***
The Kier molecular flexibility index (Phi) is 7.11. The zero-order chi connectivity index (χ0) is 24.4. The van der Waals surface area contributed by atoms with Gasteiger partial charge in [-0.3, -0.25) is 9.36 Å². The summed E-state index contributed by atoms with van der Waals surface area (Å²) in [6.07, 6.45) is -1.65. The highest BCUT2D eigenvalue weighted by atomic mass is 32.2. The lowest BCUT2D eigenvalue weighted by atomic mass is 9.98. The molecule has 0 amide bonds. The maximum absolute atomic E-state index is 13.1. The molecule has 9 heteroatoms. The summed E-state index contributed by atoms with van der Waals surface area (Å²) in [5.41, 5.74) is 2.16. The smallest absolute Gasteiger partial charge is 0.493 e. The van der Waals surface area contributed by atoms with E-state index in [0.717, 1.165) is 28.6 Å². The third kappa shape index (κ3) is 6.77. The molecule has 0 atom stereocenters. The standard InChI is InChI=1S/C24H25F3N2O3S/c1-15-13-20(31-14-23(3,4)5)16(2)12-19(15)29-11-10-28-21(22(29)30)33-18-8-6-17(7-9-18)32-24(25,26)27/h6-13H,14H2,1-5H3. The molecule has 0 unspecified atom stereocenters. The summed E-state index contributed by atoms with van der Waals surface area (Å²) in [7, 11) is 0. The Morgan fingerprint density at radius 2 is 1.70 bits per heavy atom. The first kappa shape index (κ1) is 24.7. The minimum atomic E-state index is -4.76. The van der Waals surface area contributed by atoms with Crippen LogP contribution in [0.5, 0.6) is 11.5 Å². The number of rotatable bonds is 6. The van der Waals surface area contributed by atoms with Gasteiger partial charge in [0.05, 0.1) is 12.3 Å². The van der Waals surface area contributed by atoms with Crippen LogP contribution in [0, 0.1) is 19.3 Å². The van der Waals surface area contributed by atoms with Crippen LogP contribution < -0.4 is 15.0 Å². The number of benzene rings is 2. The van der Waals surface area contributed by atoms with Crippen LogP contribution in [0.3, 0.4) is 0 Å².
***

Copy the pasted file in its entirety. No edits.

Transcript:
The Kier molecular flexibility index (Phi) is 7.11. The zero-order chi connectivity index (χ0) is 24.4. The van der Waals surface area contributed by atoms with Gasteiger partial charge in [-0.3, -0.25) is 9.36 Å². The summed E-state index contributed by atoms with van der Waals surface area (Å²) in [6.07, 6.45) is -1.65. The highest BCUT2D eigenvalue weighted by atomic mass is 32.2. The lowest BCUT2D eigenvalue weighted by atomic mass is 9.98. The molecule has 0 amide bonds. The maximum absolute atomic E-state index is 13.1. The molecule has 9 heteroatoms. The summed E-state index contributed by atoms with van der Waals surface area (Å²) in [5.41, 5.74) is 2.16. The smallest absolute Gasteiger partial charge is 0.493 e. The van der Waals surface area contributed by atoms with E-state index in [0.717, 1.165) is 28.6 Å². The third kappa shape index (κ3) is 6.77. The molecule has 0 atom stereocenters. The standard InChI is InChI=1S/C24H25F3N2O3S/c1-15-13-20(31-14-23(3,4)5)16(2)12-19(15)29-11-10-28-21(22(29)30)33-18-8-6-17(7-9-18)32-24(25,26)27/h6-13H,14H2,1-5H3. The molecule has 0 unspecified atom stereocenters. The summed E-state index contributed by atoms with van der Waals surface area (Å²) in [7, 11) is 0. The Morgan fingerprint density at radius 2 is 1.70 bits per heavy atom. The first kappa shape index (κ1) is 24.7. The minimum atomic E-state index is -4.76. The van der Waals surface area contributed by atoms with Crippen LogP contribution in [0.5, 0.6) is 11.5 Å². The number of rotatable bonds is 6. The van der Waals surface area contributed by atoms with Gasteiger partial charge in [0.05, 0.1) is 12.3 Å². The van der Waals surface area contributed by atoms with Crippen LogP contribution in [0, 0.1) is 19.3 Å². The van der Waals surface area contributed by atoms with Crippen LogP contribution < -0.4 is 15.0 Å². The number of benzene rings is 2. The van der Waals surface area contributed by atoms with Crippen LogP contribution in [0.3, 0.4) is 0 Å².